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DI 30 Under 30 2023: Madison Payne

She caught everyone’s attention in 2022 when she defeated motorsports icon Tony Stewart in the final round of Top Alcohol Dragster at the NHRA Nevada Nationals to claim her first win, but that isn’t what Madison Payne should be known for. The third-generation racer’s accomplishment that day was tremendous, but it’s only an indicator of what’s to come. With one of the most successful and driven racing families behind her, Payne is equipped to continue a strong charge well into the future.

[Editor’s Note: This story originally appeared in DI #185, the 30 Under 30 Issue, in Nov/Dec of 2023.]

 “Vegas was my proudest moment – not because it was Tony Stewart, but because the week before I’d been to the final in Dallas and come up short,” says Southern California native Payne. “We managed to get there again, but I remember how many eyes were on that race. It was only my second national event final, so to be able to win that race instilled a lot of confidence in me that in those high-pressure situations, I wasn’t going to choke – and I hope it stays that way. Even though I won on a baby holeshot, it was a holeshot, and that gave me a lot of confidence. It was also really special for me because Vegas feels like a home race. My grandparents, my family, my uncle, they were all there. I’ve always wanted to win Pomona, but Vegas is close.” 

Although this season – her first full pull in Top Alcohol Dragster – has had its ups and downs, Payne accomplished something that every NHRA racer dreams of when she claimed a coveted U.S. Nationals Wally. Her grandfather, legendary racer and innovator Brad Anderson, won Indy multiple times, as did her father Jay Payne and uncle Randy Anderson, both multi-time champions. 

“It was one of those moments where it just didn’t feel real,” says Payne, who reached the final at Maple Grove Raceway at the very next event. “When I won, everyone around me was screaming and having a blast, but all I could do was smile. I was in a state of shock. My dad won Indy four times, and I was there for all of them and remember how big of a deal it was. He was the guy, in my eyes, so to be able to win Indy like he did – it felt so weird. I didn’t feel I was on the same level as the rest of my family members who have won Indy. I mean, I hold them in such a high regard that it didn’t really make sense that I had won it. It was really cool, but it probably took me three weeks to get a grasp on it.”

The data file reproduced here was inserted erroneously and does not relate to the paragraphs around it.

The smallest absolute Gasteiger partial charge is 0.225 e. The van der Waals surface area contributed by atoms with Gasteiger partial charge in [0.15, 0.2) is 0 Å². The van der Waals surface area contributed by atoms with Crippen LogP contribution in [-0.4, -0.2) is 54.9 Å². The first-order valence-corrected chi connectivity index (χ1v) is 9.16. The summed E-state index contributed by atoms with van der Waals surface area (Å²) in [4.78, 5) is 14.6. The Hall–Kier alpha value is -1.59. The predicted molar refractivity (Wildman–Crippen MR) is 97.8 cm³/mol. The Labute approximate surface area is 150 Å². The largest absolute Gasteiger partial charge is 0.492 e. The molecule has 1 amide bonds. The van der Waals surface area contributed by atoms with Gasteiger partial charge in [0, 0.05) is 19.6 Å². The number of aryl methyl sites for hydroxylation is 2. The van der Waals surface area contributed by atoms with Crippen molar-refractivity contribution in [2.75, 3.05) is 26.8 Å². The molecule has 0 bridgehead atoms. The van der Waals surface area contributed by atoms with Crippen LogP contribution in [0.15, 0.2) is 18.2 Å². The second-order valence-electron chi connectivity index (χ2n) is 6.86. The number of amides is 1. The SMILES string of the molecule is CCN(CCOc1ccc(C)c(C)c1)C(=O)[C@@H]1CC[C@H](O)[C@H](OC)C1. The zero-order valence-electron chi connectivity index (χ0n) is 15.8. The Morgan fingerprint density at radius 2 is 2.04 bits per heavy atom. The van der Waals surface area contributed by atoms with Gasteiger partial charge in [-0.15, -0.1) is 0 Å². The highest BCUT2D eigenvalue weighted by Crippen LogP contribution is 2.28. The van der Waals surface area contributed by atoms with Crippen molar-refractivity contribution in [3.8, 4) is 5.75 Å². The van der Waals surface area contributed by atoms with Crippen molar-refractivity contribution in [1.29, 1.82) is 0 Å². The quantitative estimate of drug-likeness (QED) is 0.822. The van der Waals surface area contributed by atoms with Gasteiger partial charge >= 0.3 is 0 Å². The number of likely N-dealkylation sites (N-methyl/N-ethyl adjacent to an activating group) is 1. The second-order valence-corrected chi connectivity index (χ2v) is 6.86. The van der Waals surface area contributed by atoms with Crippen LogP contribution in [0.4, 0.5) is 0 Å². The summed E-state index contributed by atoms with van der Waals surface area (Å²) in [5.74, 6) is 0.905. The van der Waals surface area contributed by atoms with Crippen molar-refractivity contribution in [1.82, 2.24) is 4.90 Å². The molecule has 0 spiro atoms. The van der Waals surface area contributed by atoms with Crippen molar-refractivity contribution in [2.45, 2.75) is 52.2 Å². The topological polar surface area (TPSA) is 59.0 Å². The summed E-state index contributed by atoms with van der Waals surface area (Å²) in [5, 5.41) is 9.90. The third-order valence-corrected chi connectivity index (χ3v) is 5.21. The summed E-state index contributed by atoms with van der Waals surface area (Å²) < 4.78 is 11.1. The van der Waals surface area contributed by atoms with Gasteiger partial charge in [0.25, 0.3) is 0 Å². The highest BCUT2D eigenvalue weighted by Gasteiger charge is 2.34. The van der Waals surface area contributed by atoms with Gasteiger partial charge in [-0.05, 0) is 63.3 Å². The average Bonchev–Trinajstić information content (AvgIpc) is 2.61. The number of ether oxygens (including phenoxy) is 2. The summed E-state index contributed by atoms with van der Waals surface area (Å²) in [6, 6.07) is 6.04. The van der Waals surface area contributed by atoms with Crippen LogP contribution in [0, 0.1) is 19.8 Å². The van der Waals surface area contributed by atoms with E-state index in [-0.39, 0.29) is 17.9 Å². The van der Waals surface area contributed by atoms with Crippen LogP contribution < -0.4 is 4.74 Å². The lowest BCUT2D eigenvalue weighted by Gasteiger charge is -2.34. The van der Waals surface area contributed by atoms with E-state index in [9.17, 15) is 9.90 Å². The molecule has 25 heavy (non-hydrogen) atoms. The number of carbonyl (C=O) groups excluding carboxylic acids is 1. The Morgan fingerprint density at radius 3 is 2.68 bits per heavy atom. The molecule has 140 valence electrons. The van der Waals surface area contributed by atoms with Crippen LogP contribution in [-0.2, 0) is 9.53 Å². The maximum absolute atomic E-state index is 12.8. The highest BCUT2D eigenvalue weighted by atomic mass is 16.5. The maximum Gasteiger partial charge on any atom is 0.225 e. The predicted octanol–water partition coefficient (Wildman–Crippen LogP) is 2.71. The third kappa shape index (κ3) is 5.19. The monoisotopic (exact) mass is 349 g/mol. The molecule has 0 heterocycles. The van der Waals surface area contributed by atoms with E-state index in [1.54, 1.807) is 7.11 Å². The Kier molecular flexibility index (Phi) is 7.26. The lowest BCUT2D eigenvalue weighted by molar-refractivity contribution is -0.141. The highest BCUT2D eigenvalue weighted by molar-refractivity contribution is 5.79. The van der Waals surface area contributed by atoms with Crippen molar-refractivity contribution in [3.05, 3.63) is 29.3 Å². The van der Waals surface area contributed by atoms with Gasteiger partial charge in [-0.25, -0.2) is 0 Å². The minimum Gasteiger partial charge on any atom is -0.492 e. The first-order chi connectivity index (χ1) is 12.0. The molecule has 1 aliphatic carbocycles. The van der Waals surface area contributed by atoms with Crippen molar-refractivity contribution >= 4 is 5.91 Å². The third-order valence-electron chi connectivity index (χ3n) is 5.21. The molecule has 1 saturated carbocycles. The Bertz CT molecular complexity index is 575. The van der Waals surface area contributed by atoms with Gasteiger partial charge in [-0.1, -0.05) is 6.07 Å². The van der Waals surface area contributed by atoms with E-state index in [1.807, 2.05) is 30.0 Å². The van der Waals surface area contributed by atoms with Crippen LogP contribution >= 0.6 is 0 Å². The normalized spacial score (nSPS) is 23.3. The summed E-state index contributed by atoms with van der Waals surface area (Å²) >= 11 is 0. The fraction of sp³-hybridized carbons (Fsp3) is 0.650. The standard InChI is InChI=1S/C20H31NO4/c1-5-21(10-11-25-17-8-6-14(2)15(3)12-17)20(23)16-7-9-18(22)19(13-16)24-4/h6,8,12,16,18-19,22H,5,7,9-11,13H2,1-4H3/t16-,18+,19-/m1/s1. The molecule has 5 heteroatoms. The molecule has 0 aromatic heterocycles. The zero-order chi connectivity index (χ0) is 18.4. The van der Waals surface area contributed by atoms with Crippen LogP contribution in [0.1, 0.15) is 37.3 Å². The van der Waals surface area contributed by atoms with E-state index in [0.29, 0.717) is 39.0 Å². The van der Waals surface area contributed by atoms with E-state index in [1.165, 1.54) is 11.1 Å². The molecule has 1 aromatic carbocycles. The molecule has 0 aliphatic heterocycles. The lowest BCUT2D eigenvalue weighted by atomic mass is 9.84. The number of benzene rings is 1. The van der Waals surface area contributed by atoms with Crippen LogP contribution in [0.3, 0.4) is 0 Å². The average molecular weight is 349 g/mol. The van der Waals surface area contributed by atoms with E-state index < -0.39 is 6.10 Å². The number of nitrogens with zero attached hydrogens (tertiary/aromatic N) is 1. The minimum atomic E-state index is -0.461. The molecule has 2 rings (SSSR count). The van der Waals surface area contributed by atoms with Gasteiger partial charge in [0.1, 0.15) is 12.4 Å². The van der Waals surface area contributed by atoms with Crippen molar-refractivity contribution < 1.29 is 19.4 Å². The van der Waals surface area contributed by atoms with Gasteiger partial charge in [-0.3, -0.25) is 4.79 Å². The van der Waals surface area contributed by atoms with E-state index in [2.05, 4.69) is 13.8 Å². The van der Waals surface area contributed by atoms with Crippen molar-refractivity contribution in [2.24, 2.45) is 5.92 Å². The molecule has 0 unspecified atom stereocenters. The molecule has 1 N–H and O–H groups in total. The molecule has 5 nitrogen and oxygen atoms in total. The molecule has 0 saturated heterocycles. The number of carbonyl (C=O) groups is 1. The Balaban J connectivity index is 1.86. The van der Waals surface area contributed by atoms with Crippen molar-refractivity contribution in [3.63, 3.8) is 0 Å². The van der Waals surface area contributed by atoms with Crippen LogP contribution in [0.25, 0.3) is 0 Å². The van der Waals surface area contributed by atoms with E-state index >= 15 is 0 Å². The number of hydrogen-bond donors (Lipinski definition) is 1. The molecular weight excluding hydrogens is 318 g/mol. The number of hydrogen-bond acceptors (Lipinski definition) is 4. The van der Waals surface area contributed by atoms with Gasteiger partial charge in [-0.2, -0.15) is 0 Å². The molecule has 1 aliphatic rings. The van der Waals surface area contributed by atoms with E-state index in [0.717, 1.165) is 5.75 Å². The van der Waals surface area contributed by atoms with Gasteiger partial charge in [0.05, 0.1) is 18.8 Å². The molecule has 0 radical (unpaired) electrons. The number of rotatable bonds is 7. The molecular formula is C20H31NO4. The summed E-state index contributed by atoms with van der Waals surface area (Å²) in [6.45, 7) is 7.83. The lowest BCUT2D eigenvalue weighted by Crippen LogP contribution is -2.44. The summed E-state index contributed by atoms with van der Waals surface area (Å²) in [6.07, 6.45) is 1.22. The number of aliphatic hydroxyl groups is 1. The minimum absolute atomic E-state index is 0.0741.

Payne, who races Super Comp as well, was slated to debut a Top Sportsman car this season, but the project was put on hold when her grandfather found one last thing he wanted to work on in the engine. If everything goes as planned, Payne will have her license before the 2024 season and race next year with her grandpa. She also plans to continue learning and growing in the alcohol car with team owner Duane Shields. 

As for the future, family has played a large role in Payne’s growth behind the wheel, and that will continue to be true. 

“People give me a lot of grief and make jokes about my parents being hard on me,” says Payne, whose mother is notoriously boisterous Shelly (Anderson) Payne, who raced successfully through the ranks to Top Fuel and understands the ins-and-outs of race cars like the back of her hand. “What they don’t realize is that I have an unfair advantage, with all that my family has accomplished at such a high caliber. I get so much knowledge and information from them. Yeah, I get critiques, but they’re honest, and it really helps me. I’m very fortunate.”

This story was originally published on February 19, 2024. Drag Illustrated


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